Since LVG has been synthesized in accordance with the structure of the supersubstrate portion (inhibition centre) of cystatin C, it could be expected that LVG would inhibit the same type of cysteine proteinases as cystatin C, i.e. cystein proteinases of the papain type. Surprisingly, it was however found that LVG in addition effectively inhibits other types of cystein proteinases, e.g. human calpain and streptococcal proteinase. Also, LVG was found to inhibit the growth of group-A streptococci which all produce streptococcal proteinase.

Materials

Streptococcal proteinase was purified from group-A streptococci as earlier described (Liu T.-Y, Neumann N., Elliott S., Moore S., Stein W. (1963) J. Biol. Chem. 238, 251-256).

Calpain was purified from fresh human red blood corpuscles as earlier described (Kuboki M., Ishii H., Kazama M., Procalpain is activated on the plasma membrane and the calpain acts on the membrane (1987) Biochim. Biophys. Acta 929, 164-172).

Inhibition of the enzyme activity of streptococcal proteinase with LVG

The isolated streptococcal proteinase (15 mg/ml) was diluted to 0.0625 mg/ml with 0.4M phosphate buffer, pH 6.5/4 mM EDTA/4 mM DTT and then activated by incubation at 37 C. for two hours. To a constant volume of the active streptococcal proteinase was thereafter added a constant volume of LVG solutions with increasing LVG concentration. After incubation for 5 min. at 37 C., the substrate azocasein was added and after additional incubation for exactly 15 min. at 37 C., the reaction was stopped by the addition of 20% TCA (trichloroacetic acid). The samples were centrifuged and the absorbancy of the supernatant was read at 366 nm. It was found that 10 μM LVG concentration was sufficient to give a total inhibition of the proteinase activity in the streptococcal proteinase solution (containing 0.0625 mg/ml of the proteinase).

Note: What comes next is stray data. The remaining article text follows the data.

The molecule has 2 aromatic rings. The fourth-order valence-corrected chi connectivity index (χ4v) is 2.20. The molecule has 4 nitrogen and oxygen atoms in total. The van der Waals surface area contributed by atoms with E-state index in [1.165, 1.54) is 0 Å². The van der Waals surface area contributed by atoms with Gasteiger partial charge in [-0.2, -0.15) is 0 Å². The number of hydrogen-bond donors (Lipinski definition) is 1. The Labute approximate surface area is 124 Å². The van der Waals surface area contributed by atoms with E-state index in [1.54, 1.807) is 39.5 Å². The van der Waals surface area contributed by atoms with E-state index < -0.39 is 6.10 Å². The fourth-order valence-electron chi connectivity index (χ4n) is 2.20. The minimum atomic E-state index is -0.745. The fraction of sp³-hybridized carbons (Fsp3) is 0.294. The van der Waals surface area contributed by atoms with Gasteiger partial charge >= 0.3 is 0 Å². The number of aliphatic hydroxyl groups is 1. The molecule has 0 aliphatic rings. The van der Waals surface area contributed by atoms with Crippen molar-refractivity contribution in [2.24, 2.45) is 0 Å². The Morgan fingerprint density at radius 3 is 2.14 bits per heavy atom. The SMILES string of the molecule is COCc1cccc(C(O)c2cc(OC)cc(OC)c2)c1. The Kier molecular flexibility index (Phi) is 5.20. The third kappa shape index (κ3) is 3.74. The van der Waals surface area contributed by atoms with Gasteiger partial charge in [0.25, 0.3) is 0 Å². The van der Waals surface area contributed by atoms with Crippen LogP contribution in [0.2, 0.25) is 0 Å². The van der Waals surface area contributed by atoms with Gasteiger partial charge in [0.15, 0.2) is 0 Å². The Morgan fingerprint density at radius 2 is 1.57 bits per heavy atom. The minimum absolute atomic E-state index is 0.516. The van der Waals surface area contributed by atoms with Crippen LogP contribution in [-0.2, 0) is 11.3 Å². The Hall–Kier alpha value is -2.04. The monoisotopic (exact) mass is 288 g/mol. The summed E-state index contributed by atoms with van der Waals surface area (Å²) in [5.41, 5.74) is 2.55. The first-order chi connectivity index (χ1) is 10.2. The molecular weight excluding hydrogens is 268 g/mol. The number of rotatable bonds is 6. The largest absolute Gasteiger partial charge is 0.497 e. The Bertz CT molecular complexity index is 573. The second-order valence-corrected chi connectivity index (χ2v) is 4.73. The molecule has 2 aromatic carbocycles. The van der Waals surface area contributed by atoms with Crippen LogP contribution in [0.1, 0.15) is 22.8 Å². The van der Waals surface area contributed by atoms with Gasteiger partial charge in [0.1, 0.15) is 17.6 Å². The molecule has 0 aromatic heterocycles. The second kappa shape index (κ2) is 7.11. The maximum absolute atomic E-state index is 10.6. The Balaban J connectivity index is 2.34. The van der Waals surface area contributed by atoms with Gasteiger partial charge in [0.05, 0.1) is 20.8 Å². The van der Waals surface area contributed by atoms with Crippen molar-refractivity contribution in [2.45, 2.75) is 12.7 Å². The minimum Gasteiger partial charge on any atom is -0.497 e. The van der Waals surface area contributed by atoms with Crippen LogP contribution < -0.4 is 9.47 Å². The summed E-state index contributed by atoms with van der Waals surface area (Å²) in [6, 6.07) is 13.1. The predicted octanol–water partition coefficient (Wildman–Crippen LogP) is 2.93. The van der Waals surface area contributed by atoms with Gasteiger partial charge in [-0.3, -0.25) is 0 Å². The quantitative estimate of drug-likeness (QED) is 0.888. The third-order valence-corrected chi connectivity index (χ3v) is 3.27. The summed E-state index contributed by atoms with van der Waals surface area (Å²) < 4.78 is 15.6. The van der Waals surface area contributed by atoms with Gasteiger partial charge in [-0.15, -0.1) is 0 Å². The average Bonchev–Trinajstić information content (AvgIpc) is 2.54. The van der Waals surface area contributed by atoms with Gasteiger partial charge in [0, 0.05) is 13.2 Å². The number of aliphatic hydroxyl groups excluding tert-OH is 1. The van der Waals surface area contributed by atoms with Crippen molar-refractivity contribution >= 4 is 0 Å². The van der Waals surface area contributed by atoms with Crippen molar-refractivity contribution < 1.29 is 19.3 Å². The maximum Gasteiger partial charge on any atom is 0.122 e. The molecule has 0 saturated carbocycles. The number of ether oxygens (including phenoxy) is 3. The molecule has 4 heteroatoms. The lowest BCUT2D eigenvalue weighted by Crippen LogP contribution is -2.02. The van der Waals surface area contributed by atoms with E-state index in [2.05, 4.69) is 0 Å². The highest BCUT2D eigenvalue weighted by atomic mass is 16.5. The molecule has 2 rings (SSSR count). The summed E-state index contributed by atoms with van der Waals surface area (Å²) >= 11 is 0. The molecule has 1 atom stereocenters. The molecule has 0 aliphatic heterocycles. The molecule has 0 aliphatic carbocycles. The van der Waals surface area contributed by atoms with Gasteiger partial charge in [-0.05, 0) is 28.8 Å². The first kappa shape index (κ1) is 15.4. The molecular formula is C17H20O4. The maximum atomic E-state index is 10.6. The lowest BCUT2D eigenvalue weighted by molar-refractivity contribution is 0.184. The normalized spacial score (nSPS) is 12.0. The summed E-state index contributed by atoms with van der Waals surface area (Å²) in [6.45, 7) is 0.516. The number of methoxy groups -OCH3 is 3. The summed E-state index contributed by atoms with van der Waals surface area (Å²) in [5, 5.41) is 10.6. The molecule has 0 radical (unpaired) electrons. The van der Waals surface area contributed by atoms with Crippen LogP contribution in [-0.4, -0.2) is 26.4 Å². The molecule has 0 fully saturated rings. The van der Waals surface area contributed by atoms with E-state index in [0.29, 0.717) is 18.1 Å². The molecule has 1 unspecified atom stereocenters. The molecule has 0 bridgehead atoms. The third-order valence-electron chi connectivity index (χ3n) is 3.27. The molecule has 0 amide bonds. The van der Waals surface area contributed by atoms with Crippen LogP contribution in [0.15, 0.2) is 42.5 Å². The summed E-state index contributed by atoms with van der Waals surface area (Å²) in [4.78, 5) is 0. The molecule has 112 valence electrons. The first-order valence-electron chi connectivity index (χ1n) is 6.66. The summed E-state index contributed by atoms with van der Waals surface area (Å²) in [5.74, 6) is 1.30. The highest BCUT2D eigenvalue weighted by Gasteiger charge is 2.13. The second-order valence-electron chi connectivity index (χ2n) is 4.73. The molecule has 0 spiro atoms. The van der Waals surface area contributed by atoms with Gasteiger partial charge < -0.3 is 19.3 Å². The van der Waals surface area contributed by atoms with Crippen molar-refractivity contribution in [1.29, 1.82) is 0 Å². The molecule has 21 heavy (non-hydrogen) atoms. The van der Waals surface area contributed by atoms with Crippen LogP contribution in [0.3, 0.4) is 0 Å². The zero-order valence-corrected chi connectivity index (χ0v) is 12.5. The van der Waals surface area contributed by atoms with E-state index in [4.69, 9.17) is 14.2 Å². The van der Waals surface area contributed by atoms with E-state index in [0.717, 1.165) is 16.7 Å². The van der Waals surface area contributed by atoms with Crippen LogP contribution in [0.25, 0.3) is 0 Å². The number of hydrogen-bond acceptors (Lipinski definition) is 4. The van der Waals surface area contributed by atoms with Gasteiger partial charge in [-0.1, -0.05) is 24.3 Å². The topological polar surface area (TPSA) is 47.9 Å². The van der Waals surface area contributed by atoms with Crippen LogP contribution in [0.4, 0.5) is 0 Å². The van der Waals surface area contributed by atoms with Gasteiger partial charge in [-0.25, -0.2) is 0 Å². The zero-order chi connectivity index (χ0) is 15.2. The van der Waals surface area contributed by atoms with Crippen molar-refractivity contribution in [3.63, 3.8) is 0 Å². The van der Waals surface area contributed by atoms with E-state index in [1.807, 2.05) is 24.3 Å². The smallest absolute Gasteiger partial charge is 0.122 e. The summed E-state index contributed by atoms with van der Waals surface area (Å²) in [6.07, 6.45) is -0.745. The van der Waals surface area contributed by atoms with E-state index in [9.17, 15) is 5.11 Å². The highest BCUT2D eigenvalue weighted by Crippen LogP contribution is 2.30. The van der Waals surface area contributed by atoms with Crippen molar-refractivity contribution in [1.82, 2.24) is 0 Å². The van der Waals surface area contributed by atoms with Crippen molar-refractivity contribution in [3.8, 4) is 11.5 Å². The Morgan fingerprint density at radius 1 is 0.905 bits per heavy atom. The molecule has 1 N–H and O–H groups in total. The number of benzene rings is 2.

Inhibition of group-A streptococcal growth with LVG